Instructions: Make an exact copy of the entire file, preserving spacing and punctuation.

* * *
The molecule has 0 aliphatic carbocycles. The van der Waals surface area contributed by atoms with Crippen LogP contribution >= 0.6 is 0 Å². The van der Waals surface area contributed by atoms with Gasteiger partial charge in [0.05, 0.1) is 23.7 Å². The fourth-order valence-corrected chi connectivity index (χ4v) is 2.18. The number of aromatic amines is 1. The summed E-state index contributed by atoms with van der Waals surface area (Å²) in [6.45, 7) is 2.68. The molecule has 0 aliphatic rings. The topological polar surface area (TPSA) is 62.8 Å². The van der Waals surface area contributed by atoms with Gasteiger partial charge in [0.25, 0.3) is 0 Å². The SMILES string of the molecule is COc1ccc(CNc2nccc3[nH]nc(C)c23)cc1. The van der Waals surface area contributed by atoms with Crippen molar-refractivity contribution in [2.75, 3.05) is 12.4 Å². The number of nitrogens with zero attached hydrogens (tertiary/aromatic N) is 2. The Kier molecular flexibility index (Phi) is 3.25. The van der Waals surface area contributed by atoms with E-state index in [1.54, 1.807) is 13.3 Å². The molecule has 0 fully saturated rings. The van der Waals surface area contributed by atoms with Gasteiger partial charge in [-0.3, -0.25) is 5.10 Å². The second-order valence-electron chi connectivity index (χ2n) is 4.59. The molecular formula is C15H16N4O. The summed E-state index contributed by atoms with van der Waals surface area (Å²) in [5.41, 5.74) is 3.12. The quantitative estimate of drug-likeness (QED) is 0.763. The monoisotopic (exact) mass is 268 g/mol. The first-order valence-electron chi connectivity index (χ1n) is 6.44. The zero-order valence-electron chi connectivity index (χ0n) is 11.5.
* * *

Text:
The molecule has 0 aliphatic carbocycles. The van der Waals surface area contributed by atoms with Crippen LogP contribution >= 0.6 is 0 Å². The van der Waals surface area contributed by atoms with Gasteiger partial charge in [0.05, 0.1) is 23.7 Å². The fourth-order valence-corrected chi connectivity index (χ4v) is 2.18. The number of aromatic amines is 1. The summed E-state index contributed by atoms with van der Waals surface area (Å²) in [6.45, 7) is 2.68. The molecule has 0 aliphatic rings. The topological polar surface area (TPSA) is 62.8 Å². The van der Waals surface area contributed by atoms with Gasteiger partial charge in [0.25, 0.3) is 0 Å². The SMILES string of the molecule is COc1ccc(CNc2nccc3[nH]nc(C)c23)cc1. The van der Waals surface area contributed by atoms with Crippen molar-refractivity contribution in [2.75, 3.05) is 12.4 Å². The number of nitrogens with zero attached hydrogens (tertiary/aromatic N) is 2. The Kier molecular flexibility index (Phi) is 3.25. The van der Waals surface area contributed by atoms with E-state index in [1.54, 1.807) is 13.3 Å². The molecule has 0 fully saturated rings. The van der Waals surface area contributed by atoms with Gasteiger partial charge in [-0.3, -0.25) is 5.10 Å². The second-order valence-electron chi connectivity index (χ2n) is 4.59. The molecular formula is C15H16N4O. The summed E-state index contributed by atoms with van der Waals surface area (Å²) in [5.41, 5.74) is 3.12. The quantitative estimate of drug-likeness (QED) is 0.763. The monoisotopic (exact) mass is 268 g/mol. The first-order valence-electron chi connectivity index (χ1n) is 6.44. The zero-order valence-electron chi connectivity index (χ0n) is 11.5.